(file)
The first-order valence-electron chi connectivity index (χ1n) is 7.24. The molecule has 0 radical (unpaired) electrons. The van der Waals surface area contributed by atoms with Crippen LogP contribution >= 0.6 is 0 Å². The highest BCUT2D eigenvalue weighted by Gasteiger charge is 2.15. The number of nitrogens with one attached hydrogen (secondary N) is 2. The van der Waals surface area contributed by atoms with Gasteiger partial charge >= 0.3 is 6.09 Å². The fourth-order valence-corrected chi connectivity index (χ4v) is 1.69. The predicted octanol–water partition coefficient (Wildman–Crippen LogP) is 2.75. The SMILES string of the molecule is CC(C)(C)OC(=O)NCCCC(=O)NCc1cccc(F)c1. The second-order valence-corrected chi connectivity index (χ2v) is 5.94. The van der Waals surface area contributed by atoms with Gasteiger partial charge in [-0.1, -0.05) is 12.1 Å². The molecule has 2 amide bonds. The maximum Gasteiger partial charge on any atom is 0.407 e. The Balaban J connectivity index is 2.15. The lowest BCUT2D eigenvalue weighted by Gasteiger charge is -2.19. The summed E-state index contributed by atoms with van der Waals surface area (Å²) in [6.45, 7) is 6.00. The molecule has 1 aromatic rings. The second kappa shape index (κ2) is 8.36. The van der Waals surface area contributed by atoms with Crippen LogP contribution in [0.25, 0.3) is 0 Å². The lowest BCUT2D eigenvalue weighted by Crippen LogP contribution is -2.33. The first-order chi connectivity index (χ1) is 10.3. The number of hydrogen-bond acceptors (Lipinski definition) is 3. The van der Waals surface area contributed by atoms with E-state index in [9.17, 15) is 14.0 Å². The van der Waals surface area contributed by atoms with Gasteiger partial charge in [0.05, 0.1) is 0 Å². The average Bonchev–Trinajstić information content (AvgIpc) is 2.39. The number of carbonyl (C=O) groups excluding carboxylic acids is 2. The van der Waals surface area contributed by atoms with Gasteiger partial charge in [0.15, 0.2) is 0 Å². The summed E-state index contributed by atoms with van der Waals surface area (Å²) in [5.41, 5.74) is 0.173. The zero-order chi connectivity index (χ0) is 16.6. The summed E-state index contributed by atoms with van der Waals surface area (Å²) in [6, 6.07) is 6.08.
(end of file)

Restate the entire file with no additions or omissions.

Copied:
The first-order valence-electron chi connectivity index (χ1n) is 7.24. The molecule has 0 radical (unpaired) electrons. The van der Waals surface area contributed by atoms with Crippen LogP contribution >= 0.6 is 0 Å². The highest BCUT2D eigenvalue weighted by Gasteiger charge is 2.15. The number of nitrogens with one attached hydrogen (secondary N) is 2. The van der Waals surface area contributed by atoms with Gasteiger partial charge >= 0.3 is 6.09 Å². The fourth-order valence-corrected chi connectivity index (χ4v) is 1.69. The predicted octanol–water partition coefficient (Wildman–Crippen LogP) is 2.75. The SMILES string of the molecule is CC(C)(C)OC(=O)NCCCC(=O)NCc1cccc(F)c1. The second-order valence-corrected chi connectivity index (χ2v) is 5.94. The van der Waals surface area contributed by atoms with Gasteiger partial charge in [-0.1, -0.05) is 12.1 Å². The molecule has 2 amide bonds. The maximum Gasteiger partial charge on any atom is 0.407 e. The Balaban J connectivity index is 2.15. The lowest BCUT2D eigenvalue weighted by Gasteiger charge is -2.19. The summed E-state index contributed by atoms with van der Waals surface area (Å²) in [6.45, 7) is 6.00. The molecule has 1 aromatic rings. The second kappa shape index (κ2) is 8.36. The van der Waals surface area contributed by atoms with Crippen LogP contribution in [0.25, 0.3) is 0 Å². The lowest BCUT2D eigenvalue weighted by Crippen LogP contribution is -2.33. The first-order chi connectivity index (χ1) is 10.3. The number of hydrogen-bond acceptors (Lipinski definition) is 3. The van der Waals surface area contributed by atoms with E-state index in [9.17, 15) is 14.0 Å². The van der Waals surface area contributed by atoms with Gasteiger partial charge in [0.05, 0.1) is 0 Å². The average Bonchev–Trinajstić information content (AvgIpc) is 2.39. The number of carbonyl (C=O) groups excluding carboxylic acids is 2. The van der Waals surface area contributed by atoms with Gasteiger partial charge in [0.15, 0.2) is 0 Å². The summed E-state index contributed by atoms with van der Waals surface area (Å²) in [5.41, 5.74) is 0.173. The zero-order chi connectivity index (χ0) is 16.6. The summed E-state index contributed by atoms with van der Waals surface area (Å²) in [6, 6.07) is 6.08.